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Asian stocks track Wall Street low as oil prices rise | Associated Press

Stock prices in Asia fell on Thursday following a recession on Wall Street as crude oil prices soared.

Tokyo, Hong Kong and Shanghai are low and Sydney is high. US futures have risen, with US benchmark crude trading near $ 116 per barrel.

After last week’s rebound, this week’s market has fluctuated as investors are considering concerns about rising inflation and slowing economic growth.

Investors are watching for the following results Meeting of NATO and European leaders At the summit on Thursday, President Joe Biden will meet with major allies to discuss imposing new sanctions on Russia. He is addressing the extraordinary humanitarian crisis of the invasion of Ukraine and is working on a consensus on what to do if Russia launches a cyberattack, a chemical attack, or even a nuclear attack.

attack Ukraine It is pushing up the prices of energy and other commodities that are already skyrocketing.

“Pressure points are rising again, oil is boiling, and stagflation is again squeezing emotions,” said Stephen Innes of SPI Asset Management in a comment.

Nikkei 25 in Tokyo was down 1.1% to 27,727.76. Hong Kong’s Hang Seng Index fell 0.3% to 22,087.39. In Seoul, Kospi fell 0.8% to 2,714.33 and the Shanghai Composite Index fell 0.8% to 3,246.19.

In Australia, the S & P / ASX 200 rose 0.1% to 7,382.60.

The US Trade Representative Office on Wednesday has reinstated China’s export exemption on tariff increases imposed during the trade tactics dispute with Beijing. The premature exemption applies to products such as milking machines, pool vacuum cleaners, electric motors and industrial parts.

On Wednesday, the S & P 500 fell 1.2% to 4,456.24, with more than 80% of Benchmark Index stocks down. The Dow fell 1.3% to 34,358.50. Both indexes currently cover weekly losses.

Nasdaq fell 1.3% to 13,922.60. Stocks of small and medium-sized enterprises also fell. Russell 2000 was down 1.7% to 2,052.21.

Energy stocks have risen as crude oil prices have risen by more than 5%. Hess rose 4.6%, the largest rise in the S & P 500.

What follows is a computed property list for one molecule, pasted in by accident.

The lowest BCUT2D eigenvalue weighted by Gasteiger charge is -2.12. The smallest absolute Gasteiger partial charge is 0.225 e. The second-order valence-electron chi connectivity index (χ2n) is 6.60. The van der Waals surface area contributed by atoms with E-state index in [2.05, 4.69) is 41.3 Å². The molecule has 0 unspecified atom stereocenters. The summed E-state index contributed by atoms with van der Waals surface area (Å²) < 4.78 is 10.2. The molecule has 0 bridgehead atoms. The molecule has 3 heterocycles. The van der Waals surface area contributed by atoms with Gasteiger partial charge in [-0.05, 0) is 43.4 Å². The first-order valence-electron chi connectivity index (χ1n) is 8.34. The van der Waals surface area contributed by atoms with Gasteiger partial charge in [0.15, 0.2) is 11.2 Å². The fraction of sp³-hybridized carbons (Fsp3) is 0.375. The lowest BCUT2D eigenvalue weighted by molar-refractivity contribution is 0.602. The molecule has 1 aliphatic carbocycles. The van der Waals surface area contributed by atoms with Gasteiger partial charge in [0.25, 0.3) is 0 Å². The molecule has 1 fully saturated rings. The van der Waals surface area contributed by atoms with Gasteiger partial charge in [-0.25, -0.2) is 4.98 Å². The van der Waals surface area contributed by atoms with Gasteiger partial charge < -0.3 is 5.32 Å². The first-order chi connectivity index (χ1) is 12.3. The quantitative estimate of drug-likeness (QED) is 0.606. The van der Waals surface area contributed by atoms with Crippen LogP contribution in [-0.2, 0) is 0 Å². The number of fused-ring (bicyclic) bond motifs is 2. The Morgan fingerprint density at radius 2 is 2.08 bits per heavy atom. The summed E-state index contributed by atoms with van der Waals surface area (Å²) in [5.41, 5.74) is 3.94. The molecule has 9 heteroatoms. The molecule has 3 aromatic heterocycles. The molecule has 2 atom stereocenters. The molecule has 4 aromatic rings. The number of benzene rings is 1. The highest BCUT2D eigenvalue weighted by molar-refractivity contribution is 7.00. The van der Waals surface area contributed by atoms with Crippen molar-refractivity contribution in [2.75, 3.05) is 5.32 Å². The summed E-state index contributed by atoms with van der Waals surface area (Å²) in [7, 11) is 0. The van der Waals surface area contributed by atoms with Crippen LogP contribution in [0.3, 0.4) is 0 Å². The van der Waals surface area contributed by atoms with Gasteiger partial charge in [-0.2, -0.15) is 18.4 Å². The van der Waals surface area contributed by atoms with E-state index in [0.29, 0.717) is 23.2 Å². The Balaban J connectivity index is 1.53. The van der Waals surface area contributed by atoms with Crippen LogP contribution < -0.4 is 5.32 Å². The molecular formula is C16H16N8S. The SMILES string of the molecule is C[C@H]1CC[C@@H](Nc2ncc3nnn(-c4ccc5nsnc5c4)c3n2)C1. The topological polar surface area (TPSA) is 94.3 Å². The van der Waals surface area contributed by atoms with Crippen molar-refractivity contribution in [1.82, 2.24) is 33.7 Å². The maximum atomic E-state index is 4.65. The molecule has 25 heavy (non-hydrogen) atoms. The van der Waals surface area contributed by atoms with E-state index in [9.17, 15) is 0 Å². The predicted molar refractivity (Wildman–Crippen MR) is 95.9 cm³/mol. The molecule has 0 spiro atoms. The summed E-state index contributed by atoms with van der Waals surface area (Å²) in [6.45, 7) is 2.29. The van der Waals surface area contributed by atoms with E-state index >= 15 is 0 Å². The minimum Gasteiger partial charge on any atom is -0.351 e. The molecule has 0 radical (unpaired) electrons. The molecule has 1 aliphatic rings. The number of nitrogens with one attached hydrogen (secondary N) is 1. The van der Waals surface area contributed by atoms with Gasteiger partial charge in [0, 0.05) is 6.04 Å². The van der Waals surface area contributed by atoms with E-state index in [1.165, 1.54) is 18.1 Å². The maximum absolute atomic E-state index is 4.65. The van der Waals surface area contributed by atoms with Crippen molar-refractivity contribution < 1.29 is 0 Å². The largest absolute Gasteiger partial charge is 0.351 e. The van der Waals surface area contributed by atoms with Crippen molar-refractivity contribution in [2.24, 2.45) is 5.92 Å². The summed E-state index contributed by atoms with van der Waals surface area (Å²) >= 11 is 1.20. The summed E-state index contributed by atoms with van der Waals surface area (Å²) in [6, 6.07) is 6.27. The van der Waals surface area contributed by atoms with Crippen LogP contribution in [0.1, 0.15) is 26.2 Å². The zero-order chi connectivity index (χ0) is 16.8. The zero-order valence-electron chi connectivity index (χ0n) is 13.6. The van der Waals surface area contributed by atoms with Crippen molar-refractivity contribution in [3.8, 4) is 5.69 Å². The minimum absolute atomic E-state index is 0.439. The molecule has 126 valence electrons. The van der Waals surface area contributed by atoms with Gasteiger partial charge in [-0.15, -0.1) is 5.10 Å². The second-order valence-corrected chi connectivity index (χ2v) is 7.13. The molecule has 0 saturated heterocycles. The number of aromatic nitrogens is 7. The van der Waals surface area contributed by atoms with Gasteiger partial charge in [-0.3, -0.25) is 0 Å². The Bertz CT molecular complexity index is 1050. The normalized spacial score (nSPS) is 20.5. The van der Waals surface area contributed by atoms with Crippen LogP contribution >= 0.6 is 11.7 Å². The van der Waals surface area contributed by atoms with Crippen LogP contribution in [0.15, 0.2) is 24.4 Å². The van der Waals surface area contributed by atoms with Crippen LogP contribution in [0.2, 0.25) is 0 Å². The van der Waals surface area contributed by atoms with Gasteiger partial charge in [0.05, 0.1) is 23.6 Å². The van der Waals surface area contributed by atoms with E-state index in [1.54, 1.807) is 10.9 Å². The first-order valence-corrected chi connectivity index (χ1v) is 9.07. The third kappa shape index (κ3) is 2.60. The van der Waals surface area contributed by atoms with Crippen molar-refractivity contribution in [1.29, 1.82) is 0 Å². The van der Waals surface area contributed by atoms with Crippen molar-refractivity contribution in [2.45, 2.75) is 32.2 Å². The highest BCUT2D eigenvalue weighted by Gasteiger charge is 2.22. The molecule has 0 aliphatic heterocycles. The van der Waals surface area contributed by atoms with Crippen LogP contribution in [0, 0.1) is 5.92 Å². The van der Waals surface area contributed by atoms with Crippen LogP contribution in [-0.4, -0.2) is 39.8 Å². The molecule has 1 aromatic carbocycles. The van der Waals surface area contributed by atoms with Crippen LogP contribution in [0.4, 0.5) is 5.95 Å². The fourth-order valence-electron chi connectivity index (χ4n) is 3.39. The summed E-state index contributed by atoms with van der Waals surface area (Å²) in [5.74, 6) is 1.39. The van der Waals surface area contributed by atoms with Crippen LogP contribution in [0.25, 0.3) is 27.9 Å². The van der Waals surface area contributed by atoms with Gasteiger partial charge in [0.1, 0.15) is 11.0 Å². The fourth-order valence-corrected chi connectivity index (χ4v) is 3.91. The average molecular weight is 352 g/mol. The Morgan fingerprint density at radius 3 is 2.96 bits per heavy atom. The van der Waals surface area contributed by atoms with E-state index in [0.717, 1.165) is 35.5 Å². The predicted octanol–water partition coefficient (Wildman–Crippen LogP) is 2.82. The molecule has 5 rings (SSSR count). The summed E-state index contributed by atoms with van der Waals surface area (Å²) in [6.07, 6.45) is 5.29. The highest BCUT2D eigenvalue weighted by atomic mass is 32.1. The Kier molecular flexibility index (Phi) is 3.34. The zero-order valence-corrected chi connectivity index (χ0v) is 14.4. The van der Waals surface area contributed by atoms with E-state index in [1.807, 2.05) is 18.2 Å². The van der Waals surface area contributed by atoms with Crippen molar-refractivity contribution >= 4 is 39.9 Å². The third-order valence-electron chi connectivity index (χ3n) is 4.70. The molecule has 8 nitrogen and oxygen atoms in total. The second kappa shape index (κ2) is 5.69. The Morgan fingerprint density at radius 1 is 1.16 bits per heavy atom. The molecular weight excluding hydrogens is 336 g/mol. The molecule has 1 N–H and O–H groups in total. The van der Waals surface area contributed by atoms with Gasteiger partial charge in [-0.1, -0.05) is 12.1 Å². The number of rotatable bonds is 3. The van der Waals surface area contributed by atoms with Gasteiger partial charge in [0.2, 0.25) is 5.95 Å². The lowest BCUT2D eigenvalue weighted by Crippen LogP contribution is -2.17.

US benchmark crude rose 88 cents to $ 115.81 a barrel. It rose $ 5.66 to settle at $ 114.93 per barrel on Wednesday. The international standard Brent crude barrels rose from $ 1.28 to $ 119.08 per barrel. So far, prices have risen by more than 50% in 2022, raising concerns about their impact on a wide range of consumer goods and overall consumer spending.

Many of the high costs that companies incur are passed on to consumers, and soaring prices for food, clothing and other commodities can reduce spending and slow economic growth. Central banks have responded by raising interest rates to counter the effects of inflation.

Bond yields have risen overall as the market prepares for higher interest rates, but eased on Wednesday. Yields on 10-year Treasuries fell from 2.37% on Tuesday to 2.33%.

Investors are preparing for the latest round of corporate earnings as the quarter ends. Some companies are already offering updates.

Adobe warned that a 9.3% drop after giving investors disappointing financial forecasts would affect earnings in Russia and Belarus. Metal maker Worthington Industries fell 17% after reporting unexpected profits in the third quarter.

Homebuilders fell sharply after the government reported a 2% drop in sales of new US homes in February from the downwardly revised total sales in January. The number of resale homes on the market remains at record lows, favoring new homes, but is declining due to rising mortgage rates.

DR Horton slid 5.1% and Tri Pointe Homes decreased 5.9%.

In currency trading, the US dollar rose from 121.15 yen to 121.25 yen late Wednesday. The euro fell from $ 1.1007 to $ 1.0986.


Contributed by AP business writers Damian J. Troise and Alex Veiga. Business writer Joe Macdonald contributed from Beijing.

Copyright 2022 AP communication. all rights reserved. This material may not be published, broadcast, rewritten, or redistributed without permission.



Asian stocks track Wall Street low as oil prices rise | Associated Press

Source link Asian stocks track Wall Street low as oil prices rise | Associated Press

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